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Author Topic: Skakespeare's "Red" Cajun Line vs. Bleeding Lures  (Read 3540 times)

Bassthumb

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Skakespeare's "Red" Cajun Line vs. Bleeding Lures
« on: August 09, 2005, 08:39:46 AM »

On the box that Cajun line comes in, it says red disappears in as little as three feet, therefore its line is invisible. But,

Strike King, (et al) have come out with the bleeding this and bleeding that lure (which is no more than their regular lure with red specs painted on it, and a red hook).

Now, if red disappears in as little as three feet, what good is the bleeding lure? What about all those red hooks out there...when fishing plastics on the bottom in 8-12 feet of stained water, does it make a difference?

Someone is not telling the [whole] truth...

I did a google search on light spectrum in water, and found numerous papers to support the Cajun Line science. Generally, in clear water with a direct light source (High sun angle), red totally disappears around 14 feet. In turbid waters, or stained water, it is generally less, with the same sun angle; and early AM and late PM with very low sun angles, red is gone in 2-to 3 feet.

Now do a google search on red fishing lures...

So, I am off to tie on a deep diving bleeding crank bite to my newly spooled Cajun line... In theory, the fish (nor anyone else) will see my line, but I will Catch more bass who are inticed into hitting my wounded bait...

Am I nuts, or is this just not totally clear...LoL!

Bass Thumb
« Last Edit: August 09, 2005, 01:51:55 PM by Bassthumb »
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Javelin 409

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Re: Skakespere's "Red" Cajun Line vs. Bleeding Lures
« Reply #1 on: August 09, 2005, 08:52:53 AM »

Bassthumb,
No report from West Lake??

I bought some of that red cajun line too, read the same thing and I am with ya.
Seems like every company is catching fisherman with the "red" theory.
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Skipper (ripnlips)

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Re: Skakespere's "Red" Cajun Line vs. Bleeding Lures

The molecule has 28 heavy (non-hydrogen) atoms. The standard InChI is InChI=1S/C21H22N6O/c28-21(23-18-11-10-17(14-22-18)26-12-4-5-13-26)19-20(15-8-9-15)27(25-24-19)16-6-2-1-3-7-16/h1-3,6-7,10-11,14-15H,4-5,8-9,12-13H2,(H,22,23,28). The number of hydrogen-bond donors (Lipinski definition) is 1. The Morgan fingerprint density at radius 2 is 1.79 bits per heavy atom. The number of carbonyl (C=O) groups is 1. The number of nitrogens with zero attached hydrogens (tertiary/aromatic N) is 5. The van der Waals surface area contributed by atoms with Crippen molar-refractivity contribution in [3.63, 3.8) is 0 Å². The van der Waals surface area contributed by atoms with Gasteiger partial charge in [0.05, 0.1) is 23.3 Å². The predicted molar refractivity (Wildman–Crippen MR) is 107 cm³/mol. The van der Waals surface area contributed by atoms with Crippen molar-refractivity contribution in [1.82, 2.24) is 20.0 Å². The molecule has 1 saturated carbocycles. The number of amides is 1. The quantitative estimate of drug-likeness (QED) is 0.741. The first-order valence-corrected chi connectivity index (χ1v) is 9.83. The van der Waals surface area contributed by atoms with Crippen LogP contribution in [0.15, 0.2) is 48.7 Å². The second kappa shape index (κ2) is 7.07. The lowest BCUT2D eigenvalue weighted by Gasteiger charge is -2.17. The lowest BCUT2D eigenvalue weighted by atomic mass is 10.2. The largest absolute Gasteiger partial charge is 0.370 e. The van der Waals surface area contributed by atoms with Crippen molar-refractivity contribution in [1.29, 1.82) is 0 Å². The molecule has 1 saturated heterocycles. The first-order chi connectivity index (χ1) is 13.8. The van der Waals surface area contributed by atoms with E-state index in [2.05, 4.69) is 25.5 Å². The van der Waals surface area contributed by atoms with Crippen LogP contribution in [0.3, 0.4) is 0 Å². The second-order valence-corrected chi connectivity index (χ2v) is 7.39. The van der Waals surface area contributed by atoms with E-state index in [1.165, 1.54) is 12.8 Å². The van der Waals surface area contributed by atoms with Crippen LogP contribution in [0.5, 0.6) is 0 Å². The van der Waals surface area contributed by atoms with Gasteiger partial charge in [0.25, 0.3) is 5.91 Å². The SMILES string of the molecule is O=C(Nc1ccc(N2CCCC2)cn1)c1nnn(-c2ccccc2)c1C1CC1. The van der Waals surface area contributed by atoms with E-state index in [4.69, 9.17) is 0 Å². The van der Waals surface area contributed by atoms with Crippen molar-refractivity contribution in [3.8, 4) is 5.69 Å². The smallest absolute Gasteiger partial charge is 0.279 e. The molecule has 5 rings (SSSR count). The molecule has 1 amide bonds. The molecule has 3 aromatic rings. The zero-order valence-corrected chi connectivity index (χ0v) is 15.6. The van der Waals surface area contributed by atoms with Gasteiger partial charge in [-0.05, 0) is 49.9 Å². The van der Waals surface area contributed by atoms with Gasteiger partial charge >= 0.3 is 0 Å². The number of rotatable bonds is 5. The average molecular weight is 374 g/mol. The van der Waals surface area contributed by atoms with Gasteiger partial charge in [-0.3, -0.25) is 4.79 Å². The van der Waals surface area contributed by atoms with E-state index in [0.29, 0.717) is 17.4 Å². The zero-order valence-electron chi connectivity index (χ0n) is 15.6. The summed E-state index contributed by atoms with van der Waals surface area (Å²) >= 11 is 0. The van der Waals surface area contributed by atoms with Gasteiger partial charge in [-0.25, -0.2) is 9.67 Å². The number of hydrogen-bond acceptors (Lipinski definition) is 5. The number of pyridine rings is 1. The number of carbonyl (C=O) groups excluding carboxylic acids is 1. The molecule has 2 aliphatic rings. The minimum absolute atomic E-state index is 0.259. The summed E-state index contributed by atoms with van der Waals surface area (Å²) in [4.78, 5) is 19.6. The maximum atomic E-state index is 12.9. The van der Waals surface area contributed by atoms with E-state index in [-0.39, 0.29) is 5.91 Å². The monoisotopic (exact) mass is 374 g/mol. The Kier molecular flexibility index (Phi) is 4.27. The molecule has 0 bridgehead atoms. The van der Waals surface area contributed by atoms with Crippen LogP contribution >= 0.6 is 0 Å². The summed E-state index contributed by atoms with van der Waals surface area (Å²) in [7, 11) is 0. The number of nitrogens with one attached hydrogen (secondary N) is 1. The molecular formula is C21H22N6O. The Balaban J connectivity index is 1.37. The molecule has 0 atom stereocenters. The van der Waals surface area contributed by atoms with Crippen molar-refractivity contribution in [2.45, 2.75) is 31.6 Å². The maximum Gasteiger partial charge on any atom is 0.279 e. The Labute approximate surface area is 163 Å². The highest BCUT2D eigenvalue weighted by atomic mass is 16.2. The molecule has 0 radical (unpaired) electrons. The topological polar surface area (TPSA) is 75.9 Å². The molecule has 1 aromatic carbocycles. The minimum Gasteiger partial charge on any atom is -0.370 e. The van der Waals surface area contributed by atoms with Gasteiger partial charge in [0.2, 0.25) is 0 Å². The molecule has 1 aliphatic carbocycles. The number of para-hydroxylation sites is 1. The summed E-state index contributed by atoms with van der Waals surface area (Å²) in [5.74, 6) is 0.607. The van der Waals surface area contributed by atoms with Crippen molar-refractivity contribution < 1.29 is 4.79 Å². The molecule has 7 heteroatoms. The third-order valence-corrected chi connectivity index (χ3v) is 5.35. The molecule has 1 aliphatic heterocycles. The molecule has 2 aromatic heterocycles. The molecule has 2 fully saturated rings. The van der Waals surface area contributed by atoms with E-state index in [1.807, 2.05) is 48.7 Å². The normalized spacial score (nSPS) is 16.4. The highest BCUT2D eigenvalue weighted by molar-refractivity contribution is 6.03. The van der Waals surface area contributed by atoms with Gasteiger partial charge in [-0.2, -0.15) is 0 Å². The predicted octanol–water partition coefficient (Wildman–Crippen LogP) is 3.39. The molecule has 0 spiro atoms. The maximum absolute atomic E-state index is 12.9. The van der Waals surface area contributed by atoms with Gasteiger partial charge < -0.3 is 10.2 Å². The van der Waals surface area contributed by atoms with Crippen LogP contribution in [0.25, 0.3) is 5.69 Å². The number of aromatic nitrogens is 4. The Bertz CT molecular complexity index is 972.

« Reply #2 on: August 09, 2005, 08:53:29 AM »

Heck you`ve always been totally nuts!!!!!   But I have thought about that also...don`t make much sense too me......I don`t use cajun line but I throw alot of tomato color plastics and I seem to catch alot of fish with them.
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Bassthumb

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Re: Skakespere's "Red" Cajun Line vs. Bleeding Lures
« Reply #3 on: August 09, 2005, 09:00:24 AM »

But are they hitting scent or vibration? since they can't see it...LoL  And no, I always thought of myself as In-famous.

Hmm, some tomatoes are green...  Or you are only working in 0-3 feet of water!
« Last Edit: August 09, 2005, 09:02:34 AM by Bassthumb »
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Bassthumb

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Re: Skakespere's "Red" Cajun Line vs. Bleeding Lures
« Reply #4 on: August 09, 2005, 09:08:09 AM »

I haven't fished West since May 14.  But it was 41 and the wind was blowing near 45 mph...  We caught a few shorts on the grasslines with Senkos...Red-shad I believe.  Now I know why I didn't get any...I was in 4' of water and only half of my senko was visible...LoL

I should have thrown that green tomato Senko... :roll2:
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Re: Skakespere's "Red" Cajun Line vs. Bleeding Lures
« Reply #5 on: August 09, 2005, 09:08:31 AM »

     There's a difference between refracted light and reflected light. Refracted light is the angle that light rays are bent. Clear lines are amde to have a refracted light value closer to waters refracted light value. Flurocarbon is the closest having almost the same value as water. There fore it is almost invisible in water. Red line well which side of the marketing ploy do you believe in. Which side have you seen work?
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Bassthumb

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Re: Skakespeare's "Red" Cajun Line vs. Bleeding Lures
« Reply #6 on: August 09, 2005, 01:50:44 PM »

I guess clear line can/may act as a prism and refract light.

Then, colored line must reflect light since it is not translucent (assuming you can't bend a light wave through a solid [opaque] object). Then, since the science does support the Cajun line (ad on their box and webpage) red must turn invisible with depth. Therefore, bleeding lures (or red lures in general) are less effective porportional to its depth i.e., the red disappears.

I am not saying that a red colored lure in the top of the column isn't effective--this is a discussion that must assume we are working the lure deeper into the column.